Cookies on this website
We use cookies to ensure that we give you the best experience on our website. If you click 'Continue' we'll assume that you are happy to receive all cookies and you won't see this message again. Click 'Find out more' for information on how to change your cookie settings.

OBJECTIVE: Cardiomyocytes derived from human-induced pluripotent stem cells are a powerful platform for high-throughput drug screening in vitro. However, current modalities for drug testing, such as electrophysiology and fluorescence imaging have inherent drawbacks. To circumvent these problems, we report the development of a bioluminescent Ca2+ indicator GmNL(Ca2+), and its application in a customized microscope for high-throughput drug screening. RESULTS: GmNL(Ca2+) gives a 140% signal change with Ca2+, and can image drug-induced changes of Ca2+ dynamics in cultured cells. Since bioluminescence requires application of a chemical substrate, which is consumed over ~ 30 min we made a dedicated microscope with automated drug dispensing inside a light-tight box, to control drug addition. To overcome thermal instability of the luminescent substrate, or small molecule, dual climate control enables distinct temperature settings in the drug reservoir and the biological sample. By combining GmNL(Ca2+) with this adaptation, we could image spontaneous Ca2+ transients in cultured cardiomyocytes and phenotype their response to well-known drugs without accessing the sample directly. In addition, the bioluminescent strategy demonstrates minimal perturbation of contractile parameters and long-term observation attributable to lack of phototoxicity and photobleaching. Overall, bioluminescence may enable more accurate drug screening in a high-throughput manner.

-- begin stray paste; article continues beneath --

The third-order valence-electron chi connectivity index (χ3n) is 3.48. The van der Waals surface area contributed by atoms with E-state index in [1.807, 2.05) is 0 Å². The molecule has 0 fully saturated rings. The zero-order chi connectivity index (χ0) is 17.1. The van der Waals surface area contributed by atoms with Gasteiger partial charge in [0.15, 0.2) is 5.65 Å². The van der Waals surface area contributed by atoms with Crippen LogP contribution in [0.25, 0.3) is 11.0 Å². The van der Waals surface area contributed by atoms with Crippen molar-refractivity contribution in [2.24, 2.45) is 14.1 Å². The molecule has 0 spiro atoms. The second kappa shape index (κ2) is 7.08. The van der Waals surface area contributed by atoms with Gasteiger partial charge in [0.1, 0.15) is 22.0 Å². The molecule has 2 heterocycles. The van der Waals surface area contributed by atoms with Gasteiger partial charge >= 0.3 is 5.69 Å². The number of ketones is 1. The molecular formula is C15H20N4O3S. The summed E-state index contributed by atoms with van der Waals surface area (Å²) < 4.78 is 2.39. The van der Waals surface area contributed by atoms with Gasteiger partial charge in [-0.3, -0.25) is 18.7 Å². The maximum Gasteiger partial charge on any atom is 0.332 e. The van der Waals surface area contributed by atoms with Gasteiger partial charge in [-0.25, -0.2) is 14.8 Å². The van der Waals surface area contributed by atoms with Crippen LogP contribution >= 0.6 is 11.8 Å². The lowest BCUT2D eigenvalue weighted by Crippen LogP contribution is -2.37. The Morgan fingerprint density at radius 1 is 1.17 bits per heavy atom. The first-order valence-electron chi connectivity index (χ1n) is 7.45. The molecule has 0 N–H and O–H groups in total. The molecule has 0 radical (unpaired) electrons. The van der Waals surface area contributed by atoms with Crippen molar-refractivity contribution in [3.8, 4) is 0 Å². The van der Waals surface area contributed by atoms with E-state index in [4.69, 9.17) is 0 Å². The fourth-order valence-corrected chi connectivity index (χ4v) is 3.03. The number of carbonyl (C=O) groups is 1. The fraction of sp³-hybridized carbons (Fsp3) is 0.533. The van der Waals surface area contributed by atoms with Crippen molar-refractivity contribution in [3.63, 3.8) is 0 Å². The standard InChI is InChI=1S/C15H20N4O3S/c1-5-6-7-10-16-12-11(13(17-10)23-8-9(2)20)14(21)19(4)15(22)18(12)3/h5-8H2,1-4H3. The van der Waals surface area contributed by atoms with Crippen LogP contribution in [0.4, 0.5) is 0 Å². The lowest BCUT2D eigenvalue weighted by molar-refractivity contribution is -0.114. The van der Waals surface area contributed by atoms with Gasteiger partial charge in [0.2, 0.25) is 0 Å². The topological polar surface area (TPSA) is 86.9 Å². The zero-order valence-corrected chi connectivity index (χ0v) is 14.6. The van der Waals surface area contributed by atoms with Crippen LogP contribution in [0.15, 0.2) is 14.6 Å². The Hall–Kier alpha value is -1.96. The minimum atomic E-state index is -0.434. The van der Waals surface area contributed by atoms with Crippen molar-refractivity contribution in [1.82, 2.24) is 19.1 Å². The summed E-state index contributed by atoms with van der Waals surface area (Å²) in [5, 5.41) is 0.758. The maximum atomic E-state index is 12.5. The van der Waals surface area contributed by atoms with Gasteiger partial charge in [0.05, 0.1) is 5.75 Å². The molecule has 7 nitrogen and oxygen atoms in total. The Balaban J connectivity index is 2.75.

Original publication

DOI

10.1186/s13104-018-3421-7

Type

Journal article

Journal

BMC Res Notes

Publication Date

18/05/2018

Volume

11

Keywords

Bioluminescence, Ca2+, Cardiomyocytes, Drug screening, Microscope, hiPSC, Calcium, Calcium Signaling, Drug Evaluation, Preclinical, High-Throughput Screening Assays, Humans, Induced Pluripotent Stem Cells, Luminescent Measurements, Microscopy, Myocytes, Cardiac